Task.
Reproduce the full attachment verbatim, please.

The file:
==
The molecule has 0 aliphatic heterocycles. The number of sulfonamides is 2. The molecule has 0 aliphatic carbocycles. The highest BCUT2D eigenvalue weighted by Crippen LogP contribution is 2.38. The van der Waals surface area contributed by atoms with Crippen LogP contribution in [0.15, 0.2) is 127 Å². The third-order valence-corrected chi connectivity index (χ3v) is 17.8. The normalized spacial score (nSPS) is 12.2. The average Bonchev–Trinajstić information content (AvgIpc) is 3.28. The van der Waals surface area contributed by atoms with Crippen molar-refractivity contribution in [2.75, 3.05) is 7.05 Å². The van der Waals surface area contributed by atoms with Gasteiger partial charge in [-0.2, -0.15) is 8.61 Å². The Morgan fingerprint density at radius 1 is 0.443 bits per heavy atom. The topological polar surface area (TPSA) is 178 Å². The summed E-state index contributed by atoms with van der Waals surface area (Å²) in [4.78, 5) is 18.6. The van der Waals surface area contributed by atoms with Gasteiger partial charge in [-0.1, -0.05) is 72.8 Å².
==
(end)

The molecule has 0 aliphatic heterocycles. The number of sulfonamides is 2. The molecule has 0 aliphatic carbocycles. The highest BCUT2D eigenvalue weighted by Crippen LogP contribution is 2.38. The van der Waals surface area contributed by atoms with Crippen LogP contribution in [0.15, 0.2) is 127 Å². The third-order valence-corrected chi connectivity index (χ3v) is 17.8. The normalized spacial score (nSPS) is 12.2. The average Bonchev–Trinajstić information content (AvgIpc) is 3.28. The van der Waals surface area contributed by atoms with Crippen molar-refractivity contribution in [2.75, 3.05) is 7.05 Å². The van der Waals surface area contributed by atoms with Gasteiger partial charge in [-0.2, -0.15) is 8.61 Å². The Morgan fingerprint density at radius 1 is 0.443 bits per heavy atom. The topological polar surface area (TPSA) is 178 Å². The summed E-state index contributed by atoms with van der Waals surface area (Å²) in [4.78, 5) is 18.6. The van der Waals surface area contributed by atoms with Gasteiger partial charge in [-0.1, -0.05) is 72.8 Å².